RE: What is not mandated is forbidden

Subject: RE: What is not mandated is forbidden
From: "McLauchlan, Kevin" <Kevin -dot- McLauchlan -at- safenet-inc -dot- com>
To: Tony Chung <tonyc -at- tonychung -dot- ca>
Date: Thu, 19 Jun 2014 15:09:01 -0400

Many of you probably work for companies that include open-source software in their products.

Some of y'all might recall a high-profile vulnerability (Heartbleed) in openssl 1.0.1e - through - g just as an example.

Other open-source software has its own issues (just as does proprietary software, except they don't tell you....) from time to time.

As these are observed, recognized, and reported, in the wild, they are prioritized and then fixed by the various open-source project people.

For companies using those components in their own products, sometimes it's enough to wait and just implement the updated release of the open-source component that has this-or-that fix. For others, they might need to implement a quick workaround/fix in their own product, because their customers aren't content to wait until open-source-project-X gets around to releasing the canonical fix.

Sometimes, your product might use an open-source component, but in a way that does not suffer any functional or security impact from a gap in the used component. Maybe you just don't use the vulnerable feature, so in your product's case it's a "don't care".

Your customers and potential customers, in the absence of any written statement of policy on such matters, will call and e-mail for reassurance, and X-many of your personnel will be tied up fielding those calls and e-mails and dispensing a boiler-plate response.

****
In a completely different example, many of you probably work for companies that offer products in spaces that have policing or overseeing organizations and standards, and your products must be validated against this-or-that standard. . . either to be allowed on the market, or to be viable in this-or-that niche.
A problem that's often encountered is that you get your product tested against version x.y.z of standard ABC, and the next version of ABC is in the revision committee process, which will take years... BUT, life goes on, and the testing labs that validate your stuff (and your competitors' stuff) against the existing standard are seeing conditions and usage undergo changes in the marketplace, and so they update their procedures and tests and checklists. They are still validating against a standard that's six years old, but their protocols have been updated a few times, and a product that passed 5 years ago would not pass today.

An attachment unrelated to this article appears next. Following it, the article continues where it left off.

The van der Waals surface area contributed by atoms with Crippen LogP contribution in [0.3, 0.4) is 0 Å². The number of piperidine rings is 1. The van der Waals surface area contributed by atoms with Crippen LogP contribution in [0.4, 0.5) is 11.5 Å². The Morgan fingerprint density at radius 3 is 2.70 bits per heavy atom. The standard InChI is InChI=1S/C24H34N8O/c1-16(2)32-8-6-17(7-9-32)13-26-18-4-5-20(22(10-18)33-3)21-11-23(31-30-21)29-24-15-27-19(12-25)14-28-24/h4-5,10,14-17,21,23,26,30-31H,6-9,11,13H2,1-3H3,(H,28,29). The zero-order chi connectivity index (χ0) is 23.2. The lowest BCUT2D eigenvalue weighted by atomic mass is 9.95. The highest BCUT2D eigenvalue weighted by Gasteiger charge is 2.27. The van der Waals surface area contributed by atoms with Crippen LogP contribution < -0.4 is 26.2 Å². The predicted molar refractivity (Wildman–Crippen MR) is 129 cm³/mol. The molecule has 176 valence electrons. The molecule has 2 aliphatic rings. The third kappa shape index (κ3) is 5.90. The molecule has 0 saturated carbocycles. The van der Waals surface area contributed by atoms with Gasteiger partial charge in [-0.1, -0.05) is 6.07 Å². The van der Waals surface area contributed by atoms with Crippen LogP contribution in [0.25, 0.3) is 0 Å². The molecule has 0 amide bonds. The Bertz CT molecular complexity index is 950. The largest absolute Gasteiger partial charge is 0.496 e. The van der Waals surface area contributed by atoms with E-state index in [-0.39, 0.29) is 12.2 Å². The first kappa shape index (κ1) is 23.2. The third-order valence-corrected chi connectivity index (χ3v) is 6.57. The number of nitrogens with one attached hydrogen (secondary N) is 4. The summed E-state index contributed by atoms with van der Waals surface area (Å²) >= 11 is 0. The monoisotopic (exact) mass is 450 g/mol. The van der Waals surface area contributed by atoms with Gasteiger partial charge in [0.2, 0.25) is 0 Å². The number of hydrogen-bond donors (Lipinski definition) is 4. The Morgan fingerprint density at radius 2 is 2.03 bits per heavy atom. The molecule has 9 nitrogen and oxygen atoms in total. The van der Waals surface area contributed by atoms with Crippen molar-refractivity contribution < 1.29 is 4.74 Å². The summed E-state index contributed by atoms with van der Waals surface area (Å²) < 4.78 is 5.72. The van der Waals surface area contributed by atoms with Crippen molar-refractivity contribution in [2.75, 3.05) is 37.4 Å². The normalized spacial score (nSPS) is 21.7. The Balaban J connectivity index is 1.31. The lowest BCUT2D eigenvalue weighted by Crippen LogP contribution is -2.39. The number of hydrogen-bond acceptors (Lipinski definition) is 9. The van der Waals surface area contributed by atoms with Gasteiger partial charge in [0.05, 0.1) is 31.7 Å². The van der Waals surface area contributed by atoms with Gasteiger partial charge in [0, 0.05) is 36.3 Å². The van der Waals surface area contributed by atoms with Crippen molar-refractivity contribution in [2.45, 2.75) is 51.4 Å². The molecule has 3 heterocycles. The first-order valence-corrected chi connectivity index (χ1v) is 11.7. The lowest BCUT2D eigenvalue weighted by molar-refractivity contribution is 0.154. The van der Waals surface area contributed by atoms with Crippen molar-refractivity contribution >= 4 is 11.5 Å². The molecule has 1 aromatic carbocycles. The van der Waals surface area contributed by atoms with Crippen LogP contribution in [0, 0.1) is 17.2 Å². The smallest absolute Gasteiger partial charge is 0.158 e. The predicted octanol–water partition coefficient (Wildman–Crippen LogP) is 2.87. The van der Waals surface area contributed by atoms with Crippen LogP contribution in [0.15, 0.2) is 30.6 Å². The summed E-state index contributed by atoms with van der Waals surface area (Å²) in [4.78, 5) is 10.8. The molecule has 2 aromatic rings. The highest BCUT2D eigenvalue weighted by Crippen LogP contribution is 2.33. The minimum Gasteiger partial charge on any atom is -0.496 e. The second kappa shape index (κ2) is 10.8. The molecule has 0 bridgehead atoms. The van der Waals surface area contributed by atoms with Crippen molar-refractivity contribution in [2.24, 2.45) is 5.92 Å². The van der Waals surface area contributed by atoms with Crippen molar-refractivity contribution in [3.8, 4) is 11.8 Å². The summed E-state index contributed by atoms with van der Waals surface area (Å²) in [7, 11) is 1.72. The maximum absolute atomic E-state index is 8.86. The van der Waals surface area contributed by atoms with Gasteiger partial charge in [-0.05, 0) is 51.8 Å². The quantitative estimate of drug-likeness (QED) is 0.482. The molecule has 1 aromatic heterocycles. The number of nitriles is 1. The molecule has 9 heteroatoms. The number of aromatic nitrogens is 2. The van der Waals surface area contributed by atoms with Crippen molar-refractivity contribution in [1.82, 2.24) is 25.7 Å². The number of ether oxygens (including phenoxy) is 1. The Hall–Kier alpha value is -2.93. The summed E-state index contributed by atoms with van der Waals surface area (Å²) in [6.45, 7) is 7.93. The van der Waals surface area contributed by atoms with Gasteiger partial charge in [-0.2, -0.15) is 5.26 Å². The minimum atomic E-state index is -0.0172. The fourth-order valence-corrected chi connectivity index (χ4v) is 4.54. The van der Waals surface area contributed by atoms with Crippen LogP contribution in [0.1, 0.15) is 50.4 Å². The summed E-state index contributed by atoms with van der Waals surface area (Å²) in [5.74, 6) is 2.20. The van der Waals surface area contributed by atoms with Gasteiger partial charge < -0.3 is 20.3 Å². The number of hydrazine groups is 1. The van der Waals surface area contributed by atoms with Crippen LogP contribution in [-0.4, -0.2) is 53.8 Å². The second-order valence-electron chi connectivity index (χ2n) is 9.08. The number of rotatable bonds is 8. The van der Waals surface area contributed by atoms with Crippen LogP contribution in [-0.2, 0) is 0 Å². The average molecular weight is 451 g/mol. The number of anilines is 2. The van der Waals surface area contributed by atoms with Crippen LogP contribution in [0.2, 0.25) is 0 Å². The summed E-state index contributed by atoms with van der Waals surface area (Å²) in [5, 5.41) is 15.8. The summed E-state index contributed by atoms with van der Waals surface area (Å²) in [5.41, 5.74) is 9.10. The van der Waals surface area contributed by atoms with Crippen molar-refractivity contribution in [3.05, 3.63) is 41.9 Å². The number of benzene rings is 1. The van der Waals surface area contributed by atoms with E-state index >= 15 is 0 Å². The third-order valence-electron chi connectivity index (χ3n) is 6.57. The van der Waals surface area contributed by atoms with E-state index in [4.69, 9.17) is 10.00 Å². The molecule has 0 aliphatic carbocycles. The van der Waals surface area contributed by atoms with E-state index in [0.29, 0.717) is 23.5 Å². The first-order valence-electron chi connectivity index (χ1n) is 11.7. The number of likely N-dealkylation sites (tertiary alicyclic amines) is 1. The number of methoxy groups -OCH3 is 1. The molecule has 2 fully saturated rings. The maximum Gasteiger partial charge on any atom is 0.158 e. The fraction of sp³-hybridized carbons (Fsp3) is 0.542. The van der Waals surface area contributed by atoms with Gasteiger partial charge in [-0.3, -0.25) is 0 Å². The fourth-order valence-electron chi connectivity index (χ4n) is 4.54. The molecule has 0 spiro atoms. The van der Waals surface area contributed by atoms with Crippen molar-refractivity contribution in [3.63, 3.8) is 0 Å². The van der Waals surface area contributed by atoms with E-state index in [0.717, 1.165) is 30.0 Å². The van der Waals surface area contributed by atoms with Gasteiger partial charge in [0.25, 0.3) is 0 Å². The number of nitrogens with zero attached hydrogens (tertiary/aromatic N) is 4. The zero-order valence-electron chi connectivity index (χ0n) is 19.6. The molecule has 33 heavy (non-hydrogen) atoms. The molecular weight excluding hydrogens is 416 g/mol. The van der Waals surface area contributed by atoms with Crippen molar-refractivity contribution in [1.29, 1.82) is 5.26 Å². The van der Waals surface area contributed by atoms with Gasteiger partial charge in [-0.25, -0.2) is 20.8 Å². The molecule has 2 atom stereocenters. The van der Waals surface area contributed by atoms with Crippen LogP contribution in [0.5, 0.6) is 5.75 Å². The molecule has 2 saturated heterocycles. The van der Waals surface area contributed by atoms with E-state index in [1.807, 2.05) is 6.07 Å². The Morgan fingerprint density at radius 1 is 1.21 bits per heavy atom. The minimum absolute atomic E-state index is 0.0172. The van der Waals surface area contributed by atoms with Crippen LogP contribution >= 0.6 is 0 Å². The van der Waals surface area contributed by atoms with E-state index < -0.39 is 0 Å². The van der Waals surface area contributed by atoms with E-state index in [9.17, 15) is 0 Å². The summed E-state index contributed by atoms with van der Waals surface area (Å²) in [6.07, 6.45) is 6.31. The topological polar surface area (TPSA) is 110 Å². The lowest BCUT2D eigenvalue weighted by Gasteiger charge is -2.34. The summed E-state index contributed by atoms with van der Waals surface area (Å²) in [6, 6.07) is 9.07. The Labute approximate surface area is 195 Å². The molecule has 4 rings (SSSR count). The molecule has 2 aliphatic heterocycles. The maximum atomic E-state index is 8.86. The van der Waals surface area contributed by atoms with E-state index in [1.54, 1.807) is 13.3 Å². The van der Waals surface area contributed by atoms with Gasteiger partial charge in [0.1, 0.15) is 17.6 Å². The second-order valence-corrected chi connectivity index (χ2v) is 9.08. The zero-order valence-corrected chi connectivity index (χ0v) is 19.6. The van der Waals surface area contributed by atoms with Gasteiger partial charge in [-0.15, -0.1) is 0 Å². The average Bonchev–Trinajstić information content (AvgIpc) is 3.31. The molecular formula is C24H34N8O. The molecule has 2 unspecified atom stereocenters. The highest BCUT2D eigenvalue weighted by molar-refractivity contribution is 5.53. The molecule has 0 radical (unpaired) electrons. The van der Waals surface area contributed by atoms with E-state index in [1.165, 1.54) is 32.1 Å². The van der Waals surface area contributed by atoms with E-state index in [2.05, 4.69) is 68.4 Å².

Now the above is not a problem if you don't change your product. But if you make any substantial change, you must re-submit in order to continue claiming that your product is validated, and this iteration of your product will now run up against the more recent testing protocols at the test/validation labs.

Instead of fielding calls whenever a competitor gets a "new" competing product validated against "the latest" ABC standard (or an old one re-evaluated), you could make a statement in your docs that describes the thresholds and milestones in your product certification/validation cycle.
Or not.

-----Original Message-----
From: techwr-l-bounces+kevin -dot- mclauchlan=safenet-inc -dot- com -at- lists -dot- techwr-l -dot- com [mailto:techwr-l-bounces+kevin -dot- mclauchlan=safenet-inc -dot- com -at- lists -dot- techwr-l -dot- com] On Behalf Of Tony Chung
Sent: June-19-14 1:33 PM
To: McLauchlan, Kevin
Cc: techwr-l -at- lists -dot- techwr-l -dot- com
Subject: Re: What is not mandated is forbidden

My take is that now that a call is in progress, it belongs in the docs. If a call wasn't in progress, and the customers wouldn't know to ask because it's not in the docs, then It doesn't belong in the docs.

However, if omitting something from the docs could cause a critical failure, or babies would die, or something, then it should be in the docs.

Much of this falls under the category of "nice to know".

-T


On Thu, Jun 19, 2014 at 10:14 AM, McLauchlan, Kevin < Kevin -dot- McLauchlan -at- safenet-inc -dot- com> wrote:

> Does everyone subscribe to the notion that customer docs should
> contain only what is necessary?
>
> Is there a place for material that is good to know, or that might
> reduce customer inquiries, but is not necessarily critical to performing a task?
>
>
> The most recent example that prompted this thought was a statement in
> an e-mail thread (internal) where a PLM stated clearly and succinctly
> how 'discovered vulnerabilities' are handled for our products. I know
> that the question comes up, in different forms, with some regularity,
> so I asked if it would be good to include the two-sentence statement
> in the main customer docs. The answer was that it wasn't really
> necessary in the docs, as it was "marketing-speak to show how secure
> our stuff is". In a sense, that's true, but it was also a quick,
> clear description of the procedure we go through, and what the three possible outcomes are.
>
> I didn't push, because it wasn't terrifically important, and not every
> battle is worth fighting. But, as it stands, that statement exists
> only as guidance for techs and sales engineers to respond to customers who ask.
> So, by that point, there's already a call in progress. If they had
> seen the info in the docs, the call might never have been made.
>


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Follow-Ups:

References:
What is not mandated is forbidden: From: McLauchlan, Kevin
Re: What is not mandated is forbidden: From: Tony Chung

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